I researched many soft coolers including Yeti and found that this fits the best in my freezer unit. It fits nicely and held meat and other freezer items for up to one week for two people easily. I included a frozen block using a food container as a mold of about 1 qt capacity. This block was 75% solid after 6 days in the cooler without running the freezer. It was packed with food items and only this frozen water block. In the rest of the freezer space, I placed two one gallon containers of frozen water to keep the surrounding environment as cold as possible. I kept the freezer running while traveling to our destination and then turned it off for the next six days. Each day we would remove the meal we had planned for the evening for thawing. Needless to say, our electrical drain was significantly reduced and my anxiety over the battery situation was eliminated. My 200 Watt solar installation was adequate to keep the batteries up without having to run the generator at all! On cloudy days we ran the generator up to 45 minutes. So, I am calling this success. The cooler is reasonably priced at ~$40 from REI versus $300 for a Yeti that would not fit as well. It only has 3/4 inch foam instead of the 1 inch of the Yeti and is not water proof. Neither of that matters when its service life is inside a protected compartment that serves as more insulation. I put a towel under the cooler to absorb any condensation from the water jugs but this was not really needed. My ambient temperature on this trip ranged from 73 to 39 degrees so it was cool. Perhaps in the desert, I would not have been so successful but I do not dry camp when it is that hot. I recommend this type of solution to reducing drain on the battery for dry camping.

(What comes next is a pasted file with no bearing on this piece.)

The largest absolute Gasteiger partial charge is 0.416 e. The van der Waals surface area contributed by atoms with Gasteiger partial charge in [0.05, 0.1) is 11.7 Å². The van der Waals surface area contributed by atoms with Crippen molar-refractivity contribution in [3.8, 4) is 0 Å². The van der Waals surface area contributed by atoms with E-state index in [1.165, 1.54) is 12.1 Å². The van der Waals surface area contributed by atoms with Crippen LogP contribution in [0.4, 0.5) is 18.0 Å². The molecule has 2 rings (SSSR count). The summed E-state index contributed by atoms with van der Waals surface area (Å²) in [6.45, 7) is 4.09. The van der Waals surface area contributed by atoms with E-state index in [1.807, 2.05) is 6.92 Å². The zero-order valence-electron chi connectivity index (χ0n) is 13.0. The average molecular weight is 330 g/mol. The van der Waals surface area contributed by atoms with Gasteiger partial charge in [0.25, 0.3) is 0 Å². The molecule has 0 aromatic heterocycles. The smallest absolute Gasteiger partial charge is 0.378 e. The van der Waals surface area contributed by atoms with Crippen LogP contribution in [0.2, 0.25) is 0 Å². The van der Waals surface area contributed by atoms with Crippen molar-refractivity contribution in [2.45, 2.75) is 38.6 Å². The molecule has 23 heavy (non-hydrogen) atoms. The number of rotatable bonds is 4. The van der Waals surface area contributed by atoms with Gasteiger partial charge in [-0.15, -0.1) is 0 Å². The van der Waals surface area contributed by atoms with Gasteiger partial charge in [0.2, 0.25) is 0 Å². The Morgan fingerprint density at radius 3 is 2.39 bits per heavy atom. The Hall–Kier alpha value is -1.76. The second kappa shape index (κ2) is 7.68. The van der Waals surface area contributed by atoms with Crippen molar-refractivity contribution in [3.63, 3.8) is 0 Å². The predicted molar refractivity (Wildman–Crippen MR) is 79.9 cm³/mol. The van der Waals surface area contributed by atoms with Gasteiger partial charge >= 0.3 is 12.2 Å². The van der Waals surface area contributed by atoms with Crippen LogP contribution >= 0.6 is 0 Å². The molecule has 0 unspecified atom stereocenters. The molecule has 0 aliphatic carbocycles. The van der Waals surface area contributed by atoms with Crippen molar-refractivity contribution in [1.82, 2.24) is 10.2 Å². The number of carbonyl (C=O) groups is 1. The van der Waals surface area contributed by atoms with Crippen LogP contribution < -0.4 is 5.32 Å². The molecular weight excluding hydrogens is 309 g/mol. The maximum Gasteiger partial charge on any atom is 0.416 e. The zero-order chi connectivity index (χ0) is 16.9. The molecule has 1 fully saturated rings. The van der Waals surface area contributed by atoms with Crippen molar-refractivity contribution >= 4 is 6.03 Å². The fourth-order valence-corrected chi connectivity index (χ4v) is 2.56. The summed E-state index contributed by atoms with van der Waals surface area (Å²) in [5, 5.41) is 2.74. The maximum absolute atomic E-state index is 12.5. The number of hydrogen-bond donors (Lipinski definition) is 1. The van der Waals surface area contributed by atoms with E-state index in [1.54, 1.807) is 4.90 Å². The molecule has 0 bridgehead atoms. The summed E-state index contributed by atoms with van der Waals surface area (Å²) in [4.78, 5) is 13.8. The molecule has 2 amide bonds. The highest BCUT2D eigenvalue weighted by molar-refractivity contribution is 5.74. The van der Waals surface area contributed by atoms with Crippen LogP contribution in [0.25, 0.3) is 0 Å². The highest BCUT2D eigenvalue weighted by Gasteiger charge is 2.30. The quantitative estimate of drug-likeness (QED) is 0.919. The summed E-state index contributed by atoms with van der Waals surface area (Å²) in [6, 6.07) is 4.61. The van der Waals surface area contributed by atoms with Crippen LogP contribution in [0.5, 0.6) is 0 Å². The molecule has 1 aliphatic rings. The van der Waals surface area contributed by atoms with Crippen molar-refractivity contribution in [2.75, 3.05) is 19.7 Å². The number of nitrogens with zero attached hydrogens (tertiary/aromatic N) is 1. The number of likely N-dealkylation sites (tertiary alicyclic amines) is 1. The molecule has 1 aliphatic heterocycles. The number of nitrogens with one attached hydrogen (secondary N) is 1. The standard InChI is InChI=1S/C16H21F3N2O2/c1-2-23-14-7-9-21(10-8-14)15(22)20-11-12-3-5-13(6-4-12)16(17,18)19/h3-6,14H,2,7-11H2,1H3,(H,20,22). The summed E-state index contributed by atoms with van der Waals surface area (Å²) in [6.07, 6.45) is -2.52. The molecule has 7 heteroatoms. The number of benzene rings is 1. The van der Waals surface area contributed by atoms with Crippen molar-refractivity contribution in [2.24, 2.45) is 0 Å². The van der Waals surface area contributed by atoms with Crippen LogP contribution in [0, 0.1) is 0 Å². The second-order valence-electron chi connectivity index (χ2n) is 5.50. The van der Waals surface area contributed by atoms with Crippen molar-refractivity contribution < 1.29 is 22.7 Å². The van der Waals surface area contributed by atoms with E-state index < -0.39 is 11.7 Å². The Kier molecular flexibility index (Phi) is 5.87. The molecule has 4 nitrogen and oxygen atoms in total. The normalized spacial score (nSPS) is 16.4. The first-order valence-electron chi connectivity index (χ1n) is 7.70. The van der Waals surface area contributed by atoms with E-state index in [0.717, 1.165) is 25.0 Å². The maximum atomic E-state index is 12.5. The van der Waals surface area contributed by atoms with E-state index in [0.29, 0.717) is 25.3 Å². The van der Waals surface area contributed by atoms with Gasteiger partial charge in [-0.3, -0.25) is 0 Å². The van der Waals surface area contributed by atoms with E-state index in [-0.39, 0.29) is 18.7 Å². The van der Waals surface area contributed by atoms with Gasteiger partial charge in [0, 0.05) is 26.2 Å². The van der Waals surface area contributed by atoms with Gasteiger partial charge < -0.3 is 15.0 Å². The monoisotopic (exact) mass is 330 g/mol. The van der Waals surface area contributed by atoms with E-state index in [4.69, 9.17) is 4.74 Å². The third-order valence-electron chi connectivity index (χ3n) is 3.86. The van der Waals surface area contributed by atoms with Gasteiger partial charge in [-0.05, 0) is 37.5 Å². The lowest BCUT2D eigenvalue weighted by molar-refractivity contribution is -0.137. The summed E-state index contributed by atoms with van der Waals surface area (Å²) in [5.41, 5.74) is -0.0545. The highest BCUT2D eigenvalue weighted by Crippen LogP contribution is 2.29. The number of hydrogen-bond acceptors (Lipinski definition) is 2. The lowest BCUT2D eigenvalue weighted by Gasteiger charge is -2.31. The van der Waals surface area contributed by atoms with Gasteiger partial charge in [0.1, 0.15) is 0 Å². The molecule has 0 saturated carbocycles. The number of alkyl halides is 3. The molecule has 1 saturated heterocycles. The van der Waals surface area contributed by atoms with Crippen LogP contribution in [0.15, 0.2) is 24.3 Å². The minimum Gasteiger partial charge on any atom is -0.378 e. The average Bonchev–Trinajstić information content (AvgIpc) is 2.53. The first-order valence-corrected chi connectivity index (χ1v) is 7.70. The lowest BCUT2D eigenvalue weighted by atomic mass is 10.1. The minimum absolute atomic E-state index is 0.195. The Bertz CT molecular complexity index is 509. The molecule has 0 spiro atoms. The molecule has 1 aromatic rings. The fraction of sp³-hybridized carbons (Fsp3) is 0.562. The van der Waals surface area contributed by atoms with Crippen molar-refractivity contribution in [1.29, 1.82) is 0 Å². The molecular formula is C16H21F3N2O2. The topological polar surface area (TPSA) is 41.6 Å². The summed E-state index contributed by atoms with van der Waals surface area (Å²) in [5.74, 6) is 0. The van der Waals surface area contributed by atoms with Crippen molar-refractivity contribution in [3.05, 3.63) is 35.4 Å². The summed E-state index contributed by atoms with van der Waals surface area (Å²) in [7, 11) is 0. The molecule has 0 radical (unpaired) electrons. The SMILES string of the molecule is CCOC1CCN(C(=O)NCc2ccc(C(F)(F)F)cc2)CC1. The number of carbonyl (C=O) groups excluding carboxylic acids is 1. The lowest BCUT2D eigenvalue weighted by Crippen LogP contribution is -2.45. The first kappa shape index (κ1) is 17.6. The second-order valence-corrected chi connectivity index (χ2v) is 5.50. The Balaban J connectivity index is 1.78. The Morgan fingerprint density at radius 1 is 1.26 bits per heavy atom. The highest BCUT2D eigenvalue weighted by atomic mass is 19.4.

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Old 09-16-2018, 05:09 PM   #30
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Originally Posted by swilly43 View Post
.... I ended up purchasing this cooler from REI.

Leigh & Bettie
Houston TX